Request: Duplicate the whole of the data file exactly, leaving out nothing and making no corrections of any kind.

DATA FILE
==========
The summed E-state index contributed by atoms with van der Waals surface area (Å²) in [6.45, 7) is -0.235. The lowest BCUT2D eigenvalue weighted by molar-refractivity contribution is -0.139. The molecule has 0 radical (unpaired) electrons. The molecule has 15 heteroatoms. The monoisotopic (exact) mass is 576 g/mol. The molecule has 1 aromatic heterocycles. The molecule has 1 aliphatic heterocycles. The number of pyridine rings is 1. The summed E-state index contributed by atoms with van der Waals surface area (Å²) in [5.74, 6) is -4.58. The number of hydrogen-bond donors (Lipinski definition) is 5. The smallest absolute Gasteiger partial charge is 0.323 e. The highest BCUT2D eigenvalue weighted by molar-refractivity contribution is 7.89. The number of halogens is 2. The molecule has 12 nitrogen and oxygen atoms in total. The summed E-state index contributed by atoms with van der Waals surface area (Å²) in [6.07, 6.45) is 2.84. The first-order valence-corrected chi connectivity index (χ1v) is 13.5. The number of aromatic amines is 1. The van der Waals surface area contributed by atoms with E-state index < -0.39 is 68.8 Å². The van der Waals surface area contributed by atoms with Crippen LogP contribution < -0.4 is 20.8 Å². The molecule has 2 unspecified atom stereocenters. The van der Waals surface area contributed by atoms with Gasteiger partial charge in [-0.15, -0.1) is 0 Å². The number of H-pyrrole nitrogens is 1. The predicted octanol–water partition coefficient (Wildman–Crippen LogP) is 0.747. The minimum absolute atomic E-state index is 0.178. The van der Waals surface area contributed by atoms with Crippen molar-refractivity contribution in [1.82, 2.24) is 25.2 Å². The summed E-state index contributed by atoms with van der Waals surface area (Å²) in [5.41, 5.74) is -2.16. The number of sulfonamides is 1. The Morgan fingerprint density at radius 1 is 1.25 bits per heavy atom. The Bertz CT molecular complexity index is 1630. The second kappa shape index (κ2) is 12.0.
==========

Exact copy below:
The summed E-state index contributed by atoms with van der Waals surface area (Å²) in [6.45, 7) is -0.235. The lowest BCUT2D eigenvalue weighted by molar-refractivity contribution is -0.139. The molecule has 0 radical (unpaired) electrons. The molecule has 15 heteroatoms. The monoisotopic (exact) mass is 576 g/mol. The molecule has 1 aromatic heterocycles. The molecule has 1 aliphatic heterocycles. The number of pyridine rings is 1. The summed E-state index contributed by atoms with van der Waals surface area (Å²) in [5.74, 6) is -4.58. The number of hydrogen-bond donors (Lipinski definition) is 5. The smallest absolute Gasteiger partial charge is 0.323 e. The highest BCUT2D eigenvalue weighted by molar-refractivity contribution is 7.89. The number of halogens is 2. The molecule has 12 nitrogen and oxygen atoms in total. The summed E-state index contributed by atoms with van der Waals surface area (Å²) in [6.07, 6.45) is 2.84. The first-order valence-corrected chi connectivity index (χ1v) is 13.5. The number of aromatic amines is 1. The van der Waals surface area contributed by atoms with E-state index < -0.39 is 68.8 Å². The van der Waals surface area contributed by atoms with Crippen LogP contribution < -0.4 is 20.8 Å². The molecule has 2 unspecified atom stereocenters. The van der Waals surface area contributed by atoms with Gasteiger partial charge in [-0.15, -0.1) is 0 Å². The number of H-pyrrole nitrogens is 1. The predicted octanol–water partition coefficient (Wildman–Crippen LogP) is 0.747. The minimum absolute atomic E-state index is 0.178. The van der Waals surface area contributed by atoms with Crippen molar-refractivity contribution in [1.82, 2.24) is 25.2 Å². The summed E-state index contributed by atoms with van der Waals surface area (Å²) in [5.41, 5.74) is -2.16. The number of sulfonamides is 1. The Morgan fingerprint density at radius 1 is 1.25 bits per heavy atom. The Bertz CT molecular complexity index is 1630. The second kappa shape index (κ2) is 12.0.